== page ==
As everyone knows, residents are now restricted to working 80 hours per week. One of the lesser known side effects of this work hours limitation is the drastic loss of educational conference time.
Since at least one third of the residents must now go home after morning rounds, afternoon conferences are no longer possible. Most residency programs now devote part of at least one morning per week to dedicated educational time.
A new paper from JAMA Surgery describes how one program chose to comply with the mandate to teach some of the more fuzzy resident core competencies. Their weekly didactic schedule of 1 hour of grand rounds and 1 hour of small group learning now includes 10 hours per year [representing 10% of the 100 hours allotted to formal teaching] on practice-based learning and improvement, interpersonal and communication skills, systems-based practice, and professionalism.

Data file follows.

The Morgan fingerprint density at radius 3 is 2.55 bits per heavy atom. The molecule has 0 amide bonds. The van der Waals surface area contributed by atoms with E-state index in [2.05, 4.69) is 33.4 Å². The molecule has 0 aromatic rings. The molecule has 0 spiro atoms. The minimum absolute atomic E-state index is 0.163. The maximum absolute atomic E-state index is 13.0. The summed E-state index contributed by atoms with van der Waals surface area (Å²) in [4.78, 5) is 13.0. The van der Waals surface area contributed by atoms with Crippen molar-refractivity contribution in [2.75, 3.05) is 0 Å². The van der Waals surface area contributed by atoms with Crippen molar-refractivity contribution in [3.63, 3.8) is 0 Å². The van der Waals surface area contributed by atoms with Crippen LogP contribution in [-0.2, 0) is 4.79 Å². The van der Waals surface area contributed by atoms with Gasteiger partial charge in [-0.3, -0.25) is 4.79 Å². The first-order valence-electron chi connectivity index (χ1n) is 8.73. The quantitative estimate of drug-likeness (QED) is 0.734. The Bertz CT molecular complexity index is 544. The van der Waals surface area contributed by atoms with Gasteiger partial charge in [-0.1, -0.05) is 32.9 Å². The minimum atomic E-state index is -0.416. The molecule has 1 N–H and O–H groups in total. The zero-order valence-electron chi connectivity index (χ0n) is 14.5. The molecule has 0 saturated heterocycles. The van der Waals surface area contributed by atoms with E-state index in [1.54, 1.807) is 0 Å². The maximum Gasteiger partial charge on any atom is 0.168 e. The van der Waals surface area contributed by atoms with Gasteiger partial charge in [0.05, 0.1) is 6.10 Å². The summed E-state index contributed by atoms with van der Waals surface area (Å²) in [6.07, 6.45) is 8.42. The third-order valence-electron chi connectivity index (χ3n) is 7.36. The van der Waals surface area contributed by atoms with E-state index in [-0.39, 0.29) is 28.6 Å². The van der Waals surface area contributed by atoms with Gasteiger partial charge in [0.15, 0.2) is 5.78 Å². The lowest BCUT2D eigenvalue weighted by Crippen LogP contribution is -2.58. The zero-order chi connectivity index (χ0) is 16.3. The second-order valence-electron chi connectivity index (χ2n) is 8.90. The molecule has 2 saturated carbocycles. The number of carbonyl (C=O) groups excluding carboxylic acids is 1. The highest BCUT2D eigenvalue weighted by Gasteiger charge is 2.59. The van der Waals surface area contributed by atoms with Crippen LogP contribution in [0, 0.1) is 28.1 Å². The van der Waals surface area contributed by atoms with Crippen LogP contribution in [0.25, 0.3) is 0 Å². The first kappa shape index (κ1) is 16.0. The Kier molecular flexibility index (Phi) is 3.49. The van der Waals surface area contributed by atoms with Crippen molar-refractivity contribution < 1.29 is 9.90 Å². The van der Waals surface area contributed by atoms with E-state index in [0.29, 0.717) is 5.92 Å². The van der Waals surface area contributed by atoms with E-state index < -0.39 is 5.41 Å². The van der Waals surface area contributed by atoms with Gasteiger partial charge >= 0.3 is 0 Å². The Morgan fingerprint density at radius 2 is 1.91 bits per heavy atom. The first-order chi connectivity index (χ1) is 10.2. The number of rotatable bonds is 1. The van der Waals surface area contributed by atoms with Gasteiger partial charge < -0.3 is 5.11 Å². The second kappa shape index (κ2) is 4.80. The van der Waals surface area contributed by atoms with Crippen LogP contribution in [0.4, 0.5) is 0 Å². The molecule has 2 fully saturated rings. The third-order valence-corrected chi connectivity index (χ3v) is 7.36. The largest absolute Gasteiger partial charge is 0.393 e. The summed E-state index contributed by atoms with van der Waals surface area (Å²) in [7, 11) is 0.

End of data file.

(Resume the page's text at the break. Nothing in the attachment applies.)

From the paper's Table 3, the specific topics are structure and policy of US health care, advocacy, medical economics and finance, history and consequences of major legislation, innovation in health care, health information technology, comparative effectiveness, health care disparities, basic management principles, quality, performance improvement, patient safety, coding and billing compliance, legal issues, litigation, risk management, clinical practice models, contracts, relative value units (RVUs), personal leadership styles, power and influence: organization psychology, negotiation and conflict resolution, communication, ethics, and last but certainly not least, one of my favorites—Six Sigma. [What, no mention of "Lean"?]